“Products & products: how web and manufacturing collaborate” - Alexandra Deschamps-Sonsino

 by Martin Belam, 28 March 2012
“Online is brilliant but I still quite like physical products” - Alexandra Deschamps-Sonsino, London IA

Last week we held the latest London IA evening, hosted by Sense Worldwide and sponsored by Zebra People. The talks were from Warren Hutchinson and Alexandra Deschamps-Sonsino. I’ve already published my notes from Warren Hutchinson’s talk about “Brand with a little b, Design with a Big D”. Here are my notes from Alexandra Deschamps-Sonsino talking about “Products & products: how the web and manufacturing collaborate”.

“Products & products: how the web and manufacturing collaborate” - Alexandra Deschamps-Sonsino at London IA

Alexandra Deschamps-Sonsino gave us an insight into her work melding the digital with the physical. She said that whilst the concept of “product” came from Adam Smith’s definition of “a thing produced by labour or effort”, in the UX world we had increasingly come to define “products” as digital only experiences. She want to bring back the tangible aspect.

Alex extolled the value of “shipping”. Whether it is shipping code or physically shipping product, unless you are “shipping” you aren’t doing anything. She cited Apple’s product range as an example of introducing “versioning” into physical products. “If it isn’t on the market or on Amazon, you don’t have a product” she said.

One difference between a product with a physical entity and a lean start-up was that you needed to have more money up front. The minimum viable product for a service like Buffer was just a sign-up form seeing if people were interested in the service. The minimum viable product for a physical product is, of necessity, a physical product with manufacturing and material costs.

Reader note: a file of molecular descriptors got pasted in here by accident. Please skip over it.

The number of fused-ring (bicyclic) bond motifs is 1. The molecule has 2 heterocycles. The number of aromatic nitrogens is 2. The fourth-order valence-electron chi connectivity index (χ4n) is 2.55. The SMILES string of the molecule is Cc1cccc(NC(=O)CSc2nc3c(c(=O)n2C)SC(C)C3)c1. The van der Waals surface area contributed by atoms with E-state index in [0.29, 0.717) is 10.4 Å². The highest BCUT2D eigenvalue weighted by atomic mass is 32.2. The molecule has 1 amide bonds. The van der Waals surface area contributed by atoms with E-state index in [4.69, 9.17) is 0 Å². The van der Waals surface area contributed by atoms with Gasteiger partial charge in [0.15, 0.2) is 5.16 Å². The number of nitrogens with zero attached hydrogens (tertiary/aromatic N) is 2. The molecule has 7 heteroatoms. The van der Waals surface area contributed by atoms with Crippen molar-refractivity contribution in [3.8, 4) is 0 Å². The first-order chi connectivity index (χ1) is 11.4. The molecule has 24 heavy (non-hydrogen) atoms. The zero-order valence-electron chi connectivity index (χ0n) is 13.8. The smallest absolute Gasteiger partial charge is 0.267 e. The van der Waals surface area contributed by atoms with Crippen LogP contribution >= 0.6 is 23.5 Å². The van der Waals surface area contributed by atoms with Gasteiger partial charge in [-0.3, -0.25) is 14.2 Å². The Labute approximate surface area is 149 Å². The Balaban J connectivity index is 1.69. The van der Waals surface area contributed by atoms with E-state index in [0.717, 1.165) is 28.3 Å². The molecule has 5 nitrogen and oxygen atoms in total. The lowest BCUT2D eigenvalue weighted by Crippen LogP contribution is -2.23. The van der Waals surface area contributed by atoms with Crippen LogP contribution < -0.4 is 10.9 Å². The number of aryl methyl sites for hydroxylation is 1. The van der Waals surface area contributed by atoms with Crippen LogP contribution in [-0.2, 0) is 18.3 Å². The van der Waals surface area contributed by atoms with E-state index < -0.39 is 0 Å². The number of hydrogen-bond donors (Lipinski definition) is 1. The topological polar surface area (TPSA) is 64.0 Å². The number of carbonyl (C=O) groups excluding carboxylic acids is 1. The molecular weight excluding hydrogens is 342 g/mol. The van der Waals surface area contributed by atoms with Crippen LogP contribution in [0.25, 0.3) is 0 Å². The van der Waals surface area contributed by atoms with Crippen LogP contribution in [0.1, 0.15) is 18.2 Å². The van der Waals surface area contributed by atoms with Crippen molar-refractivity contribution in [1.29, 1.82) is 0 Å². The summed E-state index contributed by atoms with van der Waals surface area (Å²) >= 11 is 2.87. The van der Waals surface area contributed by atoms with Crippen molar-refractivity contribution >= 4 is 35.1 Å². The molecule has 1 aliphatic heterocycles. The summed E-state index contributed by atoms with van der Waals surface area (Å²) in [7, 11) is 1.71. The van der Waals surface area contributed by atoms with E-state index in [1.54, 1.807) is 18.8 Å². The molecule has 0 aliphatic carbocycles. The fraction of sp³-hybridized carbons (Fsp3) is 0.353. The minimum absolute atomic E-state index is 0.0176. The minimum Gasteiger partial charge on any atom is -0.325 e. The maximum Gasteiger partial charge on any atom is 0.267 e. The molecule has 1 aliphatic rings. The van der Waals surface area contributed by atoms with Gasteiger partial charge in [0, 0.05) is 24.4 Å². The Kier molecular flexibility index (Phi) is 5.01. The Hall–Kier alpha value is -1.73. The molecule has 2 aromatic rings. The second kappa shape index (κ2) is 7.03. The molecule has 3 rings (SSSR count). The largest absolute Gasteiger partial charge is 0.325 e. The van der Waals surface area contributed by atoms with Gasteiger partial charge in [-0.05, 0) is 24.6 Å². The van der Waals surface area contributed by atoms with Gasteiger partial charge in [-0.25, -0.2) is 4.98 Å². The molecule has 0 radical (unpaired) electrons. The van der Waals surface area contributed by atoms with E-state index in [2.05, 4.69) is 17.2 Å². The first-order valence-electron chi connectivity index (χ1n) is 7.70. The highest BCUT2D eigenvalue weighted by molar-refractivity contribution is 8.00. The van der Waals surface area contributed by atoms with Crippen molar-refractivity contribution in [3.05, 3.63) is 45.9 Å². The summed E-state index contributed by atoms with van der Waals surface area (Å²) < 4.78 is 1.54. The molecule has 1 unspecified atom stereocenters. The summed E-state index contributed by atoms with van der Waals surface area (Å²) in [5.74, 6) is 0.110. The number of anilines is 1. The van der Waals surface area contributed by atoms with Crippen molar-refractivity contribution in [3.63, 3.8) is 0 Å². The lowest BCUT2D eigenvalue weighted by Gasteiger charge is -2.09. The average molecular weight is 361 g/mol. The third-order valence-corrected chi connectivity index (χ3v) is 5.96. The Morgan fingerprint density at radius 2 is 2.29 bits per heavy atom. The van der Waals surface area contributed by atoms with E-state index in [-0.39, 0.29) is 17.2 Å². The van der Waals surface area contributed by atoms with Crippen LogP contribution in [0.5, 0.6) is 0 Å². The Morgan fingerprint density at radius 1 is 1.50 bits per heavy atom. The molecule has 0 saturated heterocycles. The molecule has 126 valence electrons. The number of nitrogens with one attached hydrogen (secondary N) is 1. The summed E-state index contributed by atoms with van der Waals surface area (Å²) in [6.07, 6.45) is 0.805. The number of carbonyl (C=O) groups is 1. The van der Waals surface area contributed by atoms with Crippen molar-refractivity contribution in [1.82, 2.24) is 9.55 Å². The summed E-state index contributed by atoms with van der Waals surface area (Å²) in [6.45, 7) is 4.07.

She made some interesting comments about Kickstarter. “Kickstarter will get you customers, but not expertise and network” she said. She thought one of the main values of Kickstarter was that it told you that you have a potentially viable idea, so now go and get some real money. Some projects on Kickstarter will inevitably over-promise and under-deliver. Alex thought this could turn a community of potential customers for a mythical product into a community management problem.

Alex had more than a couple of notes of caution about getting into this space. As soon as you start producing physical goods, you run into the limitations of industrial era manufacture. Short-runs are more expensive per unit to produce than mass production, and fault tolerance rapidly eats into profits. She told a sobering tale of FRSTEE, where a couple of transposed Excel columns rendered an entire physical delivery of 50 units unusable. Remaking the order wiped the entire profitability from the project.

I think the best thing Alex showed us was ReaDIYmate - the idea of network enabled paper toys that you can program to do something when an event is triggered online. Objects like this increasingly convince me that my daughter is going to have much more fun in her childhood than I had with my battery powered LEGO lighting kit.

Alex also introduced us to concept of Molly, which dispenses sweets when you get retweeted. Perhaps we could work on a journalism version that dispensed alcohol when your story hit the front page of the Drudge Report or something?

Alexandra Deschamps-Sonsino’s blog can be found at designswarm.com.


London IA will be back in April - details to follow. In the meantime you can sign up to the Ning social network we use, download the podcasts, or buy the Kindle ebook of notes from previous events.

London IA: Notes from the talks
Martin Belam, foreword by Ann McMeekin Carrier
London IA is a network of designers, information architects and thinkers. Since 2009 the group has been holding regular meetings featuring talks about UX, or of interest to UXers. This ebook is a compilation of my notes from those evenings, featuring talks by Andy Budd, Giles Colborne, Cennydd Bowles, Claire Rowland, Jason Mesut, Ben Bashford, Chris Heathcote, Dan Lockton, Relly Annett-Baker, Michael Blastland, Margaret Hanley and Richard Rutter amongst others. Topics covered range from ubicomp to psychology, from learning how to sketchnote to how to write a UX book, and how to improve digital design through diverse routes like copy-writing, designing for doubt, learning from music technology or taking care of typography.
London IA: Notes from the talks is available for Kindle for £2.47.

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